To his credit, he did call me afterwards and insist, “You should tell your brother your news.” When I asked him why he was going out of his way to suggest that, he would only repeat himself.
So, I called my brother on the phone. He was on a road trip with his wife, driving across the desert with spotty cell service. Between me wondering what my dad had already told him and the phone call frequently getting dropped, the conversation took place in less-than-ideal circumstances.
After I finished telling him, my brother’s immediate response was the following: “What’s going on? What do you need? Do you need money? Do you need help getting out? Tell me what you need from me; tell me how to react, and I will.”
I answered that I didn’t need money, I didn’t want out of the situation, that all I wanted was his acceptance. After he was convinced that I was safe, that I was being taken care, and that I was content, he stated his intention to be supportive.
And he has been.
This experience was what I thought of when I saw S2E4 (“Unforeseen Circumstances”) of Seeking Sister Wife. Sophie Winder has a conversation with her brother about her polygamy, and he says he doesn’t understand it and doesn’t agree with it.
Sophie says it sucks that her brother disagrees with polygamy.
However, she also says, “Unfortunately, he hasn’t chosen to live this lifestyle.”
This is where Sophie and I differ.
I honestly don’t care whether my brother is a polygamist or not. I also don’t care whether my friends are polygamists or not. Naturally, if someone is a polygamist, that’s something unusual we have in common, which makes a friendship more likely. But all I need from a brother or a friend is for them to be a supportive person in my life as a whole; I don’t need them to live exactly as I do.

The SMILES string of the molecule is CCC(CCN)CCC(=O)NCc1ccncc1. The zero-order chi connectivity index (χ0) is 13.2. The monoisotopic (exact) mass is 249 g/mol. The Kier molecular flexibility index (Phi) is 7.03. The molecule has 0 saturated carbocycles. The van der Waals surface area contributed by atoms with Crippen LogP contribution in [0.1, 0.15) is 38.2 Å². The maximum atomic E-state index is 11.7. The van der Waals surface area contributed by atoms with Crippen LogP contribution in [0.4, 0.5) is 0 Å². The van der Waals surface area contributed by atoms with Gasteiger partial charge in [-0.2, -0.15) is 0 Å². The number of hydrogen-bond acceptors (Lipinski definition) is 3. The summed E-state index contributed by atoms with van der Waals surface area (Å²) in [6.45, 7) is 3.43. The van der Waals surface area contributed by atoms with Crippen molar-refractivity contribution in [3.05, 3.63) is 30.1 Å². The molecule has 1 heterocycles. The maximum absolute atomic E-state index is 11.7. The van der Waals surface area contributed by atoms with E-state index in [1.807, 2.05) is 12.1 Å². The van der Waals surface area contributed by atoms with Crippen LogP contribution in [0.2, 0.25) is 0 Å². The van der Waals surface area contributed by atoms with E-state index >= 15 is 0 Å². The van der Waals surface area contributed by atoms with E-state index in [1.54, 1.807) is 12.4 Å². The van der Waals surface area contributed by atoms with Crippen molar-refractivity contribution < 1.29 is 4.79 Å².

I’m friends with plenty of monogamists, and I don’t think it’s “unfortunate” that they haven’t chosen to live polygamy. I still consider them to be “there for me.”
I definitely don’t think everyone should live polygamy. Among other reasons, polygamy is extremely difficult. In fact, Sophie’s brother cites that as a reason for not being interested in it.
After the episode aired, Sophie published a post on the Winder family blog called “Live and Let Live.” You can read it here. You can also read Joshua’s thoughts on the same conversation here.
“No! Stop. No! No! I can’t believe it!” Joshua put both hands to his face, not believing what he was seeing.
Colton Winder, standing between his wives, was approaching the local farmers market. Joshua, sitting between his wives, was watching it on TV. I couldn’t remember the last time I’d seem him laugh so much and for so long.
“Must be touching at all times!” he roared with laughter, slapping his leg at the hilarity of Colton, Tami, and Sophie awkwardly clasping each other’s hands, white-knucklingly squeezing out the blood, and slowly making their way down the sidewalk. The Winders were about to come out of hiding, but for real this time. I didn’t see a single duck, but I did see lots of intimidating humans.
“I just can’t believe this!” Joshua laughed again, shaking his head.
But what started with Joshua’s hysterical laughter ended with both of his wives in tears. Did that just happen? Did the Winders, in the most awkward way imaginable, just tell the cheese vendor they are a plural family?